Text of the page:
3 years ago1,000+ Views

Do people have the right to choose when and how they die?

When I was younger, I used to joke that suicide shouldn't be illegal "because what can they do to you if you fail"? I learned later that the reasoning for this was so emergency services personnel could break into a private residence to rescue someone who had attempted suicide (because they would be 'preventing a crime'). But as I've gotten older, I've given this question a lot more consideration. For most of my life, I've been more concerned with suicide prevention. I've worked as a volunteer with a lot of at-risk communities, so this makes sense. Of course I want to prevent the tragic loss of life when it comes to depression and substance abuse. But what about suicide for those who are facing a terminal or painful illness?
@TessStevens brought up the subject here yesterday, and I realized as I was commenting that my thoughts were probably too long, so I decided to make this card.

Which brings me to Terry Pratchett.

You might know him as the author of Discworld. He is one of my favorite people. His sense of humor is incredibly gentle and poignant, and I've adored his writing since I was very young. On March 12th, 2015, Terry Pratchett died in his home. He'd been diagnosed with Alzheimer's disease, an incurable degenerative brain disorder. And while his death was of natural causes, for a long time he had been considering assisted suicide.

Not only did he consider assisted suicide, but he documented the journey he took to make his decision.

"What you are about to watch may not be easy, but I consider it important."

The documentary followed the lives of others who had chosen assisted suicide. I recommend the full documentary (available here). I don't recommend it lightly. Over the course of the documentary, Pratchett grew to know a man with a terminal illness, and together they discussed the decision he and his wife made: to end his life before it progressed to an unbearable degree. After the decision was made, Pratchett joined him for his last moments. He died comfortably, with his loved ones.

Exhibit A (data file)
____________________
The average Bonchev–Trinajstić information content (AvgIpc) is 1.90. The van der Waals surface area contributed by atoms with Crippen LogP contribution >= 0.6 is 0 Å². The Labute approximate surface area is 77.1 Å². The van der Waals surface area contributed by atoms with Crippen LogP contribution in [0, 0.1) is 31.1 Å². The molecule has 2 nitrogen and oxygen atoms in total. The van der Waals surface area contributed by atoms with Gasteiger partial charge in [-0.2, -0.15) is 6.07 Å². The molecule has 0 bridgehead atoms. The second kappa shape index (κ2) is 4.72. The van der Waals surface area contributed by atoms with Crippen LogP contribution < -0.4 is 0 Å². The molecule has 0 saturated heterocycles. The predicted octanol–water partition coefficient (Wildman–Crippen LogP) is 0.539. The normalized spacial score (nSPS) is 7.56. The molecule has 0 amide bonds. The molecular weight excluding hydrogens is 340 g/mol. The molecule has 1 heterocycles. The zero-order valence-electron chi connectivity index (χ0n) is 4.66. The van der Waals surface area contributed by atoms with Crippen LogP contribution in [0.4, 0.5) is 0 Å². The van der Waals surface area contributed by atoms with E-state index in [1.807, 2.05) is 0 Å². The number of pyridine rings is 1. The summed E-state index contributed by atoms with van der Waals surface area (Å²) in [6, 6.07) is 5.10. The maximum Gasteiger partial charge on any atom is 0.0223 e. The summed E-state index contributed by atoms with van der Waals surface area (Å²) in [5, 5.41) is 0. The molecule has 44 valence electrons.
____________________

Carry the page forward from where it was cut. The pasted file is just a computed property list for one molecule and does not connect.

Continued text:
"In fact, by now, I have reached the ­conclusion that a person may make a decision to die because the balance of their mind is level, realistic, pragmatic, stoic and sharp. And that is why I dislike the term "assisted suicide" applied to the carefully thought-out and weighed-up process of having one's life ended by gentle medical means."

It's the one thing we all have in common, the one thing that is an absolute. And while it seems like a great unknown, we do have the choice to determine how it occurs. While sometimes nature or circumstance takes this choice away, it is one that we have. Personally, I'm not clear myself on when this choice is one that should be considered. As I mentioned, I've volunteered with organizations that actively try to prevent suicide. However, I also feel that when it comes to the bodies of others, the choice should never be mine.